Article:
Ultrasonography became part of the routine diagnostic method to evaluate pancreatic disorders in small animals at our hospital.
Ultrasonography became part of the routine diagnostic method to evaluate pancreatic disorders in small animals at our hospital. It is important to be familiar with the ultrasonographic appearance (location, size, shape, echogenicity) of the normal feline pancreas to best.
The ultrasonographic (US) features of pancreatitis vary accordingly to the degree of pancreatic and peripancreatic tissue inflammation, and the stage of the disease process. In cats, exocrine pancreatic disorders are more common than previously reported and chronic pancreatitis is more frequent than acute pancreatitis.
Just like in dogs, the US features of pancreatitis can include: normal appearing pancreas, enlarged and locally or diffusely hypoechoic parenchyma, moderately hyperechoic (or mixed echogenicity) surrounding fat consequently to fat saponification, and peritoneal effusion.
In cats, The US features of pancreatitis are less consistent, but when present, the left limb of the pancreas is usually easier to visualize. In a review of 20 cats with acute pancreatic necrosis, the pancreas was considered normal in 10 cats, and not seen in 3 cats. Other studies have concluded that acute necrotizing pancreatitis cannot be reliably differentiated from chronic non-suppurative pancreatitis. Thickened gastric/duodenal wall can be seen in association with pancreatitis. Occasionally, the enlarged pancreas creates compression of the cystic/common bile duct. In these cats, the common bile duct is dilated (normal diameter is less or equal to 4 mm) and tortuous up to the duodenal papilla.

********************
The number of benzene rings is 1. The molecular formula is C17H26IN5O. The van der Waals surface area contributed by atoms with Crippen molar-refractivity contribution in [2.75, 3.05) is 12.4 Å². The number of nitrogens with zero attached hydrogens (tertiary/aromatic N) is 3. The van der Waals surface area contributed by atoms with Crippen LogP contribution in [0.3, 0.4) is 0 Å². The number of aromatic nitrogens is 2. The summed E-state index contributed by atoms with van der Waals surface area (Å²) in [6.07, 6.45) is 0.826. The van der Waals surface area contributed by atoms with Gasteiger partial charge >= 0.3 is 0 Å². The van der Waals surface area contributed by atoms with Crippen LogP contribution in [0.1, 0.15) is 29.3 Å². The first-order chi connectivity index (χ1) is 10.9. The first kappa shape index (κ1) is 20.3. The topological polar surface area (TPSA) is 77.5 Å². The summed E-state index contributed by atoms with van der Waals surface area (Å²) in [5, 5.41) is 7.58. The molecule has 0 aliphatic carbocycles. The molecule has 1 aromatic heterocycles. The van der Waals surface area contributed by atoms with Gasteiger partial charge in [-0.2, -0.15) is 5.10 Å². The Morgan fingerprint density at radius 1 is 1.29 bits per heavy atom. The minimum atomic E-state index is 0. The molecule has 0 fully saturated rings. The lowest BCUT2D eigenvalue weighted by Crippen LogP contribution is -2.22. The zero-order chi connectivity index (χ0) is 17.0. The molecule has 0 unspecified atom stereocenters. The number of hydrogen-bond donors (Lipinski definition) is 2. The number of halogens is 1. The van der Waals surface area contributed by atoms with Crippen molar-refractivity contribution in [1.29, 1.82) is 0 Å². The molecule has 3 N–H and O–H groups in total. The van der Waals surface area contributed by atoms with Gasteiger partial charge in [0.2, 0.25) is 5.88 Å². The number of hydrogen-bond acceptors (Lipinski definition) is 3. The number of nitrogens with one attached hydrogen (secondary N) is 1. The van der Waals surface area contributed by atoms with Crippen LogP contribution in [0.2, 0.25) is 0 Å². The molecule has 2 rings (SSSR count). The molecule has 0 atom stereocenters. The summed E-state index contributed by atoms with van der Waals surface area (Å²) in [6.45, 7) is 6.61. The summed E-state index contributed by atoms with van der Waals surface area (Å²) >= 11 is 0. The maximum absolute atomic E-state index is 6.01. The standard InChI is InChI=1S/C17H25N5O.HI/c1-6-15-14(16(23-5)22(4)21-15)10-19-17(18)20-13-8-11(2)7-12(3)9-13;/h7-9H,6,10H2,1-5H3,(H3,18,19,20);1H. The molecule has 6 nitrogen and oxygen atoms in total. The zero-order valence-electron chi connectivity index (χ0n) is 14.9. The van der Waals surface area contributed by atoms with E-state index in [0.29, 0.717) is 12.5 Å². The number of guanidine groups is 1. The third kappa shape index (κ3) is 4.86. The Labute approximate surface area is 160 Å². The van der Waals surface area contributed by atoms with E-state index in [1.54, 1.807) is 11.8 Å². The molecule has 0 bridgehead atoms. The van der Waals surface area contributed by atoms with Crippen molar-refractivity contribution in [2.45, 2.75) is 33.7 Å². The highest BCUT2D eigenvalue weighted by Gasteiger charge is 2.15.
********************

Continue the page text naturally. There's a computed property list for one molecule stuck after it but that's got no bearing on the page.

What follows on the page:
Chronic pancreatitis characterized by interstitial fibrosis with acinar atrophy and lymphocytic infiltrates is rarely suspected clinically. Most of the cases encountered are presented with vague clinical signs and non-specific laboratory values. The common bile duct can be seen dilated in association with chronic pancreatitis. In a review of 15 cats with histologically proven chronic pancreatitis, only 40% of the cats had evidence of pancreatic enlargement with decreased echogenicity and hyperechoic peripancreatic fat. Parenchymal or ductal mineralization was seen in 3 cats. The pancreatic duct was considered enlarged (>1.3 mm) in 6 cats (40%). Cystic changes (retention and pseudocyst) associated with the pancreas were noted in 3 cats.
In cats, the pancreatic duct can be dilated in both acute and chronic pancreatitis. In a recent retrospective study, we found an incidence of 7.2% of cats diagnosed with dilated pancreatic duct in the population of cats seen in US, and was most commonly and seen in older cats. In 41.3% of all cats, it was considered that the dilation was likely of no clinical significance. It was concluded that a dilated pancreatic duct is not a reliable indicator of pancreatic disease.
In cats, concurrent conditions such as hepatic lipidosis, cholangiohepatitis, enteritis/IBD, diabetes mellitus, and interstitial nephritis are commonly seen concurrently to pancreatitis; therefore, US of the entire abdomen should be performed to provide information that can contribute to the overall prognosis.
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